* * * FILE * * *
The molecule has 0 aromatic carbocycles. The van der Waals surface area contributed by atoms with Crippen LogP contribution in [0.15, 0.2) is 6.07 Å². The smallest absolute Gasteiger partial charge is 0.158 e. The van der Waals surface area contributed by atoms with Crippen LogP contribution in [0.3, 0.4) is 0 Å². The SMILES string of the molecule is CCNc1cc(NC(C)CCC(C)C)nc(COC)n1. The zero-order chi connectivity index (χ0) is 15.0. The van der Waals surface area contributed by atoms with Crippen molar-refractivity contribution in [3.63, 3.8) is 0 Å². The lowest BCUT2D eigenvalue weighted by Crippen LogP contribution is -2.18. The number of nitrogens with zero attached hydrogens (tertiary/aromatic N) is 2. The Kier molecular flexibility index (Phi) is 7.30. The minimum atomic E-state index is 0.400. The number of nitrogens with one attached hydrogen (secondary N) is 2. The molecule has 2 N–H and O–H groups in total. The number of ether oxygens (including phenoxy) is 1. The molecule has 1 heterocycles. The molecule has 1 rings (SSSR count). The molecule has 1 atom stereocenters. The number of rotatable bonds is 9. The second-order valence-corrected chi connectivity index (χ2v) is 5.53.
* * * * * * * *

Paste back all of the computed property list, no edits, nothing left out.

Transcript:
The molecule has 0 aromatic carbocycles. The van der Waals surface area contributed by atoms with Crippen LogP contribution in [0.15, 0.2) is 6.07 Å². The smallest absolute Gasteiger partial charge is 0.158 e. The van der Waals surface area contributed by atoms with Crippen LogP contribution in [0.3, 0.4) is 0 Å². The SMILES string of the molecule is CCNc1cc(NC(C)CCC(C)C)nc(COC)n1. The zero-order chi connectivity index (χ0) is 15.0. The van der Waals surface area contributed by atoms with Crippen molar-refractivity contribution in [3.63, 3.8) is 0 Å². The lowest BCUT2D eigenvalue weighted by Crippen LogP contribution is -2.18. The number of nitrogens with zero attached hydrogens (tertiary/aromatic N) is 2. The Kier molecular flexibility index (Phi) is 7.30. The minimum atomic E-state index is 0.400. The number of nitrogens with one attached hydrogen (secondary N) is 2. The molecule has 2 N–H and O–H groups in total. The number of ether oxygens (including phenoxy) is 1. The molecule has 1 heterocycles. The molecule has 1 rings (SSSR count). The molecule has 1 atom stereocenters. The number of rotatable bonds is 9. The second-order valence-corrected chi connectivity index (χ2v) is 5.53.